We are still in rehearsals, so I am still learning and re-learning Mercy as we speak but... I think she's even more open and sensitive than I realized the first go-around and I'm interested in figuring out how and why her "mean girl" moments come out... a.k.a., where in Mercy's voice and body does her unprocessed hurt and rage live?

Do you remember any particular audience reaction that took you by surprise at your MCC production?

Nothing in particular, but I am continually surprised and grateful for the amount of LOVE we got at the stage door after every show. It was overwhelming and so wonderful.

What did winning one of your first awards - "10 Under 10" from your alma mater Adelphi University - mean to you?

Recognition from my alma mater and, specifically, the professors who nominated me felt like a welcoming into the professional world by the people who taught me in such a big way. It takes me a long time to process big emotions or events and that one still holds a lot of unprocessed weight for me because I felt genuinely seen and cared for by the community that helped shape me into the artist I am today and that feels rare.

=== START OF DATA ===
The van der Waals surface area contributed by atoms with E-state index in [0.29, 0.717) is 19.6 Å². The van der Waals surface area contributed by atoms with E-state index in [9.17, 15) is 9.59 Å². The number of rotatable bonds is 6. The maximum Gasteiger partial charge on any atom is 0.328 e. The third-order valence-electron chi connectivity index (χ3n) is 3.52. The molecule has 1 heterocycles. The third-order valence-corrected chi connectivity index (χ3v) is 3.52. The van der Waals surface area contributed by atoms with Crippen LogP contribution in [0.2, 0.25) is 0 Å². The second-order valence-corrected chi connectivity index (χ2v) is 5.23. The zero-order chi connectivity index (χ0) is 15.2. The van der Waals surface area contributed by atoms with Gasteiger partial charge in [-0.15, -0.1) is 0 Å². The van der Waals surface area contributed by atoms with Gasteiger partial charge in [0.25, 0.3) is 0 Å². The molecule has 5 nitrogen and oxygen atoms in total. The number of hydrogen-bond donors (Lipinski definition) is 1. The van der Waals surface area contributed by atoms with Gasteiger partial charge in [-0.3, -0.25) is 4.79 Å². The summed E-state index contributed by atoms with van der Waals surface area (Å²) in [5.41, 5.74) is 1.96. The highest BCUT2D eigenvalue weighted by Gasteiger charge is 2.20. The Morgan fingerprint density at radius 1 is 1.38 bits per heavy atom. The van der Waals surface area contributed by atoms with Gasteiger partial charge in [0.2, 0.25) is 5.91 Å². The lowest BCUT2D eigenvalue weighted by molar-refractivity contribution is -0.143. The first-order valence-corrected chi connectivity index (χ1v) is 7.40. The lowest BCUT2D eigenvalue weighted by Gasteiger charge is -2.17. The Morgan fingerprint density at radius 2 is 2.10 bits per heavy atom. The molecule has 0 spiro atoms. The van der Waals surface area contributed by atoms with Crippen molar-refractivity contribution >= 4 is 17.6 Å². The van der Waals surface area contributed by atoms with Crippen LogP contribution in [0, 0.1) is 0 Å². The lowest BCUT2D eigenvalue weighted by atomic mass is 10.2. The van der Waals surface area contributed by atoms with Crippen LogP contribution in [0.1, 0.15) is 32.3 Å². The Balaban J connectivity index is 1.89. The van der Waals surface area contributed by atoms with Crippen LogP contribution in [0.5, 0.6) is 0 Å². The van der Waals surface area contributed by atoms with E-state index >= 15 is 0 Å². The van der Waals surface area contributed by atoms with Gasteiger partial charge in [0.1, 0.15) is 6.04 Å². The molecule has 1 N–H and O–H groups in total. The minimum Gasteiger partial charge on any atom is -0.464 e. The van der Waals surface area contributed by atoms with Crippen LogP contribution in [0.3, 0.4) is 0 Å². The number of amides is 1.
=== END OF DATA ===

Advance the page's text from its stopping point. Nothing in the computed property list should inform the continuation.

What's in the near future for Mirirai Sithole? Some project before, or after, your return to playing Mercy again at MCC Theater at The Lucille Lortel Theatre in October?

I don't have air dates yet but I'll be in an episode of Russian Doll on Netflix, Natasha Lyonne's new show created by her, Leslye Headland and Amy Poehler; and an episode of a TV show I can't name will also air hopefully by the end of the year. But honestly, I'm just open to continued adventures and to making more art!

What feelings or introspections would you like the Kirk Douglas audience to leave with after your curtain call?

I definitely don't want to be prescriptive about feelings, but I will say that I hope no matter how our audiences enter the space (Kirk Douglas), they leave a little more open, a little more invested in the healthy growth of young women's self-esteem, and a lot more aware of how pervasive beauty "standards" can be with a hopeful willingness to subvert the standard and make space for beauty of all kinds.

Thanks you again, Mirirai! I look forward to see the MEAN snatching of the tiara.

For ticket availability and show schedule at the Kirk Douglas Theatre through September 30,2018; log onto

For the encore MCC production at the Lucille Lortel Theatre October 16 through November 25, 2018; log onto